Problem-solving, pits of success, and improving the R environment
5 December 2017
Sometimes, when he arrives to give a talk and the equipment isn’t fit for purpose, Statistics and Computer Science alumnus Hadley Wickham is tempted to write a rider that describes – in minute detail – how he wants everything set up. “It would also demand a bowl of M&Ms with all the brown ones removed, Van Halen-style,” jokes Hadley.
This rigorous attention to detail and passion is what makes a data scientist of his calibre acquire the nickname ‘the Rock star of R’ – for his commitment to bringing an understanding of data science to the masses.
For the uninitiated, R is a statistical programming language developed by Department of Statistics academics Ross Ihaka and Robert Gentleman in the early 1990s, and now used by the majority of the world’s practising statisticians.
In his role as Chief Scientist for RStudio (an integrated development environment for R), Hadley works with his team to “make R a better environment for doing data science”, and to develop new, open source R packages that solve particular problems. He also helps people learn to use R most effectively, in order to make sense of data.
Data is one of the greatest resources of the 21st century; however, many people are baffled by the volume, variety and complexity of ‘big data’ that is collected about all aspects of our lives and the world around us, every single day. We’re fortunate, then, that Hadley is here to help us out.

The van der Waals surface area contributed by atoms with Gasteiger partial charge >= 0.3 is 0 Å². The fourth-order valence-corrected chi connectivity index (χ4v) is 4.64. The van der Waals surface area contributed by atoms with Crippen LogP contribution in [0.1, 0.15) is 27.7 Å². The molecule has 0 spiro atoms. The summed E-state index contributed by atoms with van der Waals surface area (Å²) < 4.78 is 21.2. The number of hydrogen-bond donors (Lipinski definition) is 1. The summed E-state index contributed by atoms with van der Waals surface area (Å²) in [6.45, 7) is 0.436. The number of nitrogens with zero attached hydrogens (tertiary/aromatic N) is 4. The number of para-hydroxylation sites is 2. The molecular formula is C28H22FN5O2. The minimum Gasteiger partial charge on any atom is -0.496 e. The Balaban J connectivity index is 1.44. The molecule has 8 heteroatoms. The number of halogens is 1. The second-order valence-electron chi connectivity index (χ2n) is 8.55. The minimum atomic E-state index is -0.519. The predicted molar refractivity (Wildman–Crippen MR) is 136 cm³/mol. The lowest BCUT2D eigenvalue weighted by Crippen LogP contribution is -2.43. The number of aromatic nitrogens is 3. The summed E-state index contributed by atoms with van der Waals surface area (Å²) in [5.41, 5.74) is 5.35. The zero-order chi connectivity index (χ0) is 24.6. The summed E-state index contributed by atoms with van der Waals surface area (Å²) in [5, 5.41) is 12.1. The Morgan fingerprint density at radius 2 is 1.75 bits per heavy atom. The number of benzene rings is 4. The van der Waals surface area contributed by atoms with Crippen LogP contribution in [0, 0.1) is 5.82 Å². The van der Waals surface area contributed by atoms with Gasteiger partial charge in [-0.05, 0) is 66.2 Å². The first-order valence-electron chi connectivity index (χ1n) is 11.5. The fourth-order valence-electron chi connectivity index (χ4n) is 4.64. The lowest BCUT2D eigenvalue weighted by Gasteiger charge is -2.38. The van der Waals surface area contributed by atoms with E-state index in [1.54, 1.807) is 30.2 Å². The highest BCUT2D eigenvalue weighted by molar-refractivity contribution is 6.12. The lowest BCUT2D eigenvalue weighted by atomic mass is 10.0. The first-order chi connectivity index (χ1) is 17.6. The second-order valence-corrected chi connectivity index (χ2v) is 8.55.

“Better than ‘big data’ I like the term ‘too big data’. Too big data is when your data gets big enough that you can no longer handle it with your current tools. For most people, this is not very big: as soon as you have thousands of observations you usually need to learn some new tools (like R) to help work out what’s going on.
“It’s incredibly important to be data literate so that you can understand what data is being collected about you, and how that’s being used to drive important decisions.
Better than ‘big data’ I like the term ‘too big data’. Too big data is when your data gets big enough that you can no longer handle it with your current tools.
“If you read the newspaper or watch TV, you hear a lot about machine learning and AI [artificial intelligence] like they’re these magic wands that make problems go away. But the reality is that it’s very easy for these tools to amplify existing biases and inequalities,” explains Hadley.
As a passionate data science communicator and educator (he teaches in-person workshops at RStudio and speaks at conferences worldwide), Hadley hopes to see the field become more accessible for newcomers, through “better tools and better teaching.”
Hadley’s own education took a few twists and turns: “In high school I wanted to be a genetic engineer and it seemed like the best way to do that was to become a doctor first!” So he began a Bachelor of Human Biology at the University of Auckland, before switching to a Bachelor of Science majoring in Statistics and Computer Science. “I didn’t really enjoy medicine, so I went back to what I enjoyed in high school: statistics and programming.”